What is it about women, or is it all the fault of grey, older men? Why is there a glass ceiling for women's progress to company boardrooms?
To what extent does it harm the interests of Britain's companies?
Just some of the questions I've been pondering in light of the Davies Report into boardroom diversity, or lack of it.
It's not the first time anyone's noted the problem, but the latest figures show previous efforts to change it have fallen woefully short.
Only one in eight FTSE 100 directors is female, and nearly half of FTSE 250 companies have no women at all on the board.
By men, for men
For 'Business Scotland' this week (which can be found on iplayer and via podcast) I've been hearing from two of those most closely involved in challenging that male dominance.
One is a co-author of the Davies Report, Professor Sue Vinnicombe. She observes that organisations were designed "by men, for men".
That helps explain why a high-octane workaholism is respected at the top, although she argues that more flexible work patterns can deliver positive results for everyone.
It's just that it's rarely tried at the most senior levels.
Perhaps it's also to do with top executive pay. If that were moderated, it might put less pressure on the pay-cheque recipients to burn themselves out in pursuit of often short-term results.
Also contributing to the discussion was Debbie Atkins of Tods Murray legal partnership in Edinburgh, and a founder of a women in business network.
She is one of those to share the Davies Report conclusion against Norwegian-style quotas for boardrooms.
In Oslo, they legislated for at least 40% of posts to go to females.
The Davies Report suggests instead that boards should be pressured this year to set targets for increasing women's representation, leading to at least a quarter by 2015.
If that doesn't make the difference, the threat of legislated quotas hangs in the air.
Incidentally, it's worth noting that survey evidence of women finds they support the idea of quotas, but it's rather more difficult to find individuals who will speak up for them.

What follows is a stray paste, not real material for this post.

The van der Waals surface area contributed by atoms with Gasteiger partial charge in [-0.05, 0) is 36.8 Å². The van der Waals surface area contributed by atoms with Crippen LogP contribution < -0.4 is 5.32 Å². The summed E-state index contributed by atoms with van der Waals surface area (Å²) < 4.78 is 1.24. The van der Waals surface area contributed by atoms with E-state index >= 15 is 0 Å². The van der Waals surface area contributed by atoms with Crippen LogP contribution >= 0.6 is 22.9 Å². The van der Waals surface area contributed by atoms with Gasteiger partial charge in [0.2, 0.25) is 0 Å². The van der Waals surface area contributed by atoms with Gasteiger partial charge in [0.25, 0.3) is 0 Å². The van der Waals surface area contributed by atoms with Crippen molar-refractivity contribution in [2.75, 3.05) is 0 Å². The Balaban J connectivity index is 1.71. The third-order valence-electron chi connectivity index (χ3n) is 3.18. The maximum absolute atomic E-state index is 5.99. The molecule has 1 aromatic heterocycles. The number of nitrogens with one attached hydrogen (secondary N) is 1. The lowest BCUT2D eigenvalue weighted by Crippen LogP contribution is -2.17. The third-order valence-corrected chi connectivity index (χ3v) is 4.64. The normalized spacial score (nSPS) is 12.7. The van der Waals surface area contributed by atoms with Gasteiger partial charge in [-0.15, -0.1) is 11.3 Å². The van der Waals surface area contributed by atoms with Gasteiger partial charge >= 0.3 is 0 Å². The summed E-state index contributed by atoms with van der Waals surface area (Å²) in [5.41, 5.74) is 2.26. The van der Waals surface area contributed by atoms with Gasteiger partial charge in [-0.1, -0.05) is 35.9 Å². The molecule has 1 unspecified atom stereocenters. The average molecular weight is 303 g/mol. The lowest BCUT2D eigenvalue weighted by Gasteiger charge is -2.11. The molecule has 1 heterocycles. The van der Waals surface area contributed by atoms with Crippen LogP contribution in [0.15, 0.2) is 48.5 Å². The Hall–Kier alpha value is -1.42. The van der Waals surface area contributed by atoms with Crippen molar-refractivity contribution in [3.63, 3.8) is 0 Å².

It's probable that those who are in senior posts don't want to be stigmatised as being there to fill quotas.
Nor is Debbie Atkins in favour of positive discrimination, meaning a requirement on employers to help fast-track women returning from child-rearing career breaks.
Instead, she talks of "positive action", encouraging employers to see the potential that such women have.
"People who have taken a career break could be much more valuable than someone who maybe traditionally has worked in one pattern in one firm for many years," she says.
What, then, of positive action for others who are under-represented in company boardrooms?
What of racial diversity, particularly for companies seeking to understand other races in target export markets?
What about younger people - perhaps those with an intuitive feel for modern consumer markets and technology?
And what about employee representation, which is common in continental Europe, but only a minority interest in Britain?
Sue Vinnicombe says: "The fundamental problem is the lack of women at the top. Once companies have championed gender diversity, the evidence seems to be that questions of other diversity will sort themselves out". Discuss.
Hungry for assets
On the programme this week, I was discussing Centrica's offshore oil and gas operations since its hostile takeover of Aberdeen's Venture Production in 2009, with its managing director Jonathan Roger.
On Thursday, he announced profits up by nearly a third to £581m, in the first full year since the merger with Centrica's previous offshore operations.
This was also a year in which the company bought Suncor, one of Trinidad's big producers of liquid natural gas.
Unfortunately, he was not being drawn on the prospects for buying around $1bn of BP assets in the North Sea, placed on the market this week.
But the older fields, many of them gas and in the southern sector, look to this untrained eye like a perfect fit for asset-hungry Centrica.
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